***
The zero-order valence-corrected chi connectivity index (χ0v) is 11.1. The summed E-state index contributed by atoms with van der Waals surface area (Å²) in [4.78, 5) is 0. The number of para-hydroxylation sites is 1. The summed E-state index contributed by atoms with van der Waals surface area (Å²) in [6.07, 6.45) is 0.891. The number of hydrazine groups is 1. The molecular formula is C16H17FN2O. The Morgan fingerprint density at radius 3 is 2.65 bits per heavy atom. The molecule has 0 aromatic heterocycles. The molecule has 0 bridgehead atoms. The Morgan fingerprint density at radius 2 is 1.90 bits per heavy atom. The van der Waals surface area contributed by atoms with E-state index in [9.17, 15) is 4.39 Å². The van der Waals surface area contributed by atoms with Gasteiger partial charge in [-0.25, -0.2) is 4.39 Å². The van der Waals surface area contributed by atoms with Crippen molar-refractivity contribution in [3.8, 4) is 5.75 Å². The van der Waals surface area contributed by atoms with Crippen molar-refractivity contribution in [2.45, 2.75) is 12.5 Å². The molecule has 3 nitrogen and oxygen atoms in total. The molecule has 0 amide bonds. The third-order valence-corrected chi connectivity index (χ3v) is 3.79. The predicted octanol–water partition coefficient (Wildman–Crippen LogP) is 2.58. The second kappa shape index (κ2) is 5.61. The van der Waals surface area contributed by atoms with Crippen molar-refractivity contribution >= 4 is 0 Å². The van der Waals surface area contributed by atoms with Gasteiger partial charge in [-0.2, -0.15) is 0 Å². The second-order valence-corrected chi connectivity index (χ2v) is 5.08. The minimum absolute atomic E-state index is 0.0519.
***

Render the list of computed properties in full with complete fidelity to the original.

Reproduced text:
The zero-order valence-corrected chi connectivity index (χ0v) is 11.1. The summed E-state index contributed by atoms with van der Waals surface area (Å²) in [4.78, 5) is 0. The number of para-hydroxylation sites is 1. The summed E-state index contributed by atoms with van der Waals surface area (Å²) in [6.07, 6.45) is 0.891. The number of hydrazine groups is 1. The molecular formula is C16H17FN2O. The Morgan fingerprint density at radius 3 is 2.65 bits per heavy atom. The molecule has 0 aromatic heterocycles. The molecule has 0 bridgehead atoms. The Morgan fingerprint density at radius 2 is 1.90 bits per heavy atom. The van der Waals surface area contributed by atoms with E-state index in [9.17, 15) is 4.39 Å². The van der Waals surface area contributed by atoms with Gasteiger partial charge in [-0.25, -0.2) is 4.39 Å². The van der Waals surface area contributed by atoms with Crippen molar-refractivity contribution in [3.8, 4) is 5.75 Å². The van der Waals surface area contributed by atoms with Crippen molar-refractivity contribution in [2.45, 2.75) is 12.5 Å². The molecule has 3 nitrogen and oxygen atoms in total. The molecule has 0 amide bonds. The third-order valence-corrected chi connectivity index (χ3v) is 3.79. The predicted octanol–water partition coefficient (Wildman–Crippen LogP) is 2.58. The second kappa shape index (κ2) is 5.61. The van der Waals surface area contributed by atoms with Crippen molar-refractivity contribution >= 4 is 0 Å². The van der Waals surface area contributed by atoms with Gasteiger partial charge in [-0.2, -0.15) is 0 Å². The second-order valence-corrected chi connectivity index (χ2v) is 5.08. The minimum absolute atomic E-state index is 0.0519.